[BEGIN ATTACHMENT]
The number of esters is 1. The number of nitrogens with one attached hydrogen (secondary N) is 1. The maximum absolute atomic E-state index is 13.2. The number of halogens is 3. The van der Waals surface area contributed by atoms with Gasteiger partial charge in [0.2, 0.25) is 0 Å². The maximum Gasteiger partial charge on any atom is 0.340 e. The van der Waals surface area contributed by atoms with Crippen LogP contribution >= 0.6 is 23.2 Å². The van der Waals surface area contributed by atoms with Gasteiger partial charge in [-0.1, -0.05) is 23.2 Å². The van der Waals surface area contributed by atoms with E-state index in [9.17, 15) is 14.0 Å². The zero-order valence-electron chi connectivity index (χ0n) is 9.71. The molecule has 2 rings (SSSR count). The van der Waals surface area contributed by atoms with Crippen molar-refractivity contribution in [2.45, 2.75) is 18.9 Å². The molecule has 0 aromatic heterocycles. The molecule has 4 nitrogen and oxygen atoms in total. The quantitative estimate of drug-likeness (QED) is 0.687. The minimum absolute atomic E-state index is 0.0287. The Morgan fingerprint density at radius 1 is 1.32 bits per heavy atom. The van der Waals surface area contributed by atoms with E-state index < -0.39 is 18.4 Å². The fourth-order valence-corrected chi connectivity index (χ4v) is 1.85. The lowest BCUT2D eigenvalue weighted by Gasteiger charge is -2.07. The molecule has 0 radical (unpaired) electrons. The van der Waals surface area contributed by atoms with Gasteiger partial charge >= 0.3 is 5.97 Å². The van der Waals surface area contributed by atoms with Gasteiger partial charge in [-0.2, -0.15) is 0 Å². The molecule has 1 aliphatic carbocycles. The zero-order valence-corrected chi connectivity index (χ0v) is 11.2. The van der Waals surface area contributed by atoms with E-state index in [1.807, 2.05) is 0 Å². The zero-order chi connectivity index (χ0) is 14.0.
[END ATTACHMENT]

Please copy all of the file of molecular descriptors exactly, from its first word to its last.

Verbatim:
The number of esters is 1. The number of nitrogens with one attached hydrogen (secondary N) is 1. The maximum absolute atomic E-state index is 13.2. The number of halogens is 3. The van der Waals surface area contributed by atoms with Gasteiger partial charge in [0.2, 0.25) is 0 Å². The maximum Gasteiger partial charge on any atom is 0.340 e. The van der Waals surface area contributed by atoms with Crippen LogP contribution >= 0.6 is 23.2 Å². The van der Waals surface area contributed by atoms with Gasteiger partial charge in [-0.1, -0.05) is 23.2 Å². The van der Waals surface area contributed by atoms with E-state index in [9.17, 15) is 14.0 Å². The zero-order valence-electron chi connectivity index (χ0n) is 9.71. The molecule has 2 rings (SSSR count). The van der Waals surface area contributed by atoms with Crippen molar-refractivity contribution in [2.45, 2.75) is 18.9 Å². The molecule has 0 aromatic heterocycles. The molecule has 4 nitrogen and oxygen atoms in total. The quantitative estimate of drug-likeness (QED) is 0.687. The minimum absolute atomic E-state index is 0.0287. The Morgan fingerprint density at radius 1 is 1.32 bits per heavy atom. The van der Waals surface area contributed by atoms with E-state index < -0.39 is 18.4 Å². The fourth-order valence-corrected chi connectivity index (χ4v) is 1.85. The lowest BCUT2D eigenvalue weighted by Gasteiger charge is -2.07. The molecule has 0 radical (unpaired) electrons. The van der Waals surface area contributed by atoms with Gasteiger partial charge >= 0.3 is 5.97 Å². The van der Waals surface area contributed by atoms with Gasteiger partial charge in [-0.2, -0.15) is 0 Å². The molecule has 1 aliphatic carbocycles. The zero-order valence-corrected chi connectivity index (χ0v) is 11.2. The van der Waals surface area contributed by atoms with E-state index in [1.807, 2.05) is 0 Å². The zero-order chi connectivity index (χ0) is 14.0.